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Shin splints, also known as medial tibial stress syndrome, refers to pain along the shinbone (tibia) on the front part of the lower leg. It commonly occurs in athletes or individuals who engage in activities that involve repetitive impact, such as running, jumping, or dancing. Shin splints are often caused by overuse, improper footwear, high-impact activities on hard surfaces, or biomechanical imbalances.


Shin splints, also known as medial tibial stress syndrome (MTSS), is a term used to describe pain along the shinbone (tibia) in the lower leg. This condition typically occurs in athletes and individuals who engage in repetitive activities that involve running, jumping, or other high-impact movements. It is especially common in runners and those who have recently increased the intensity or duration of their physical activity.

What are the symptoms of Shin Splints?

Shin splints usually result from overuse and strain on the muscles, tendons, and connective tissues that attach to the shinbone. This strain can lead to inflammation and microtears in these tissues, causing pain and discomfort.

The symptoms of shin splints, or medial tibial stress syndrome, typically involve pain and discomfort along the shinbone (tibia) in the lower leg. These symptoms can vary in intensity and may worsen with physical activity.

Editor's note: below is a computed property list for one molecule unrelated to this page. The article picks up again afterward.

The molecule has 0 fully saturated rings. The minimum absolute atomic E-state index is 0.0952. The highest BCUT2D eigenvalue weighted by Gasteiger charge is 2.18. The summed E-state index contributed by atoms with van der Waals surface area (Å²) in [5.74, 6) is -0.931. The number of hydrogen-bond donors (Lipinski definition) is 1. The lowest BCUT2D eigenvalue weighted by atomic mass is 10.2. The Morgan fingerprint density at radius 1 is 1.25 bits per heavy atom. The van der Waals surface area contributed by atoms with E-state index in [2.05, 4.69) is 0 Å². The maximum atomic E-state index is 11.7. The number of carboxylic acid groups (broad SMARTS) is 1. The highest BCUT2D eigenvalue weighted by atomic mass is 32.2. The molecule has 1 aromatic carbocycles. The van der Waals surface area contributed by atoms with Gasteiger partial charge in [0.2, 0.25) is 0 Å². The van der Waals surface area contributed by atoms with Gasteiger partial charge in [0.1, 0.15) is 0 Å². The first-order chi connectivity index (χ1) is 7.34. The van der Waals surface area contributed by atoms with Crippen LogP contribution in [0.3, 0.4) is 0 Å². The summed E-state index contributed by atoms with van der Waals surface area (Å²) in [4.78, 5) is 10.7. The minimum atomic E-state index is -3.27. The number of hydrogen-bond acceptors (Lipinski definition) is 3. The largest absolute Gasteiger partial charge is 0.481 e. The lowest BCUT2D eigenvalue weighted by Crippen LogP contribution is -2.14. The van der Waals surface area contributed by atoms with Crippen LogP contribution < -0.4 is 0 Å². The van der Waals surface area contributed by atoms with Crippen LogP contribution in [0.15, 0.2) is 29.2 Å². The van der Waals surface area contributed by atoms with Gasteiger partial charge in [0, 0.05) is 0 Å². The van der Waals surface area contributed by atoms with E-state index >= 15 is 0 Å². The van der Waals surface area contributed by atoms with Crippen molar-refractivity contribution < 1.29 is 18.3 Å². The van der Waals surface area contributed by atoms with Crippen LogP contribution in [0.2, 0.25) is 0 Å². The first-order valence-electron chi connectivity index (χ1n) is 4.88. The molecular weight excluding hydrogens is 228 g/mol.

Common symptoms of shin splints include:

  1. Pain Along the Shinbone: The primary symptom is pain that is usually felt along the inner edge of the shinbone. The pain can be sharp, dull, or throbbing, and it may extend over a larger area of the shin.

  2. Tenderness: The area where the pain is felt can be tender to touch, and pressing on the affected area might elicit discomfort.

  3. Pain During Exercise: The pain often worsens during physical activities that involve impact, such as running, jumping, or even walking. It may start as mild discomfort but can become more intense if the activity continues.

  4. Pain After Exercise: The pain might continue even after you stop exercising. It could be immediate or develop over time after you've finished your workout.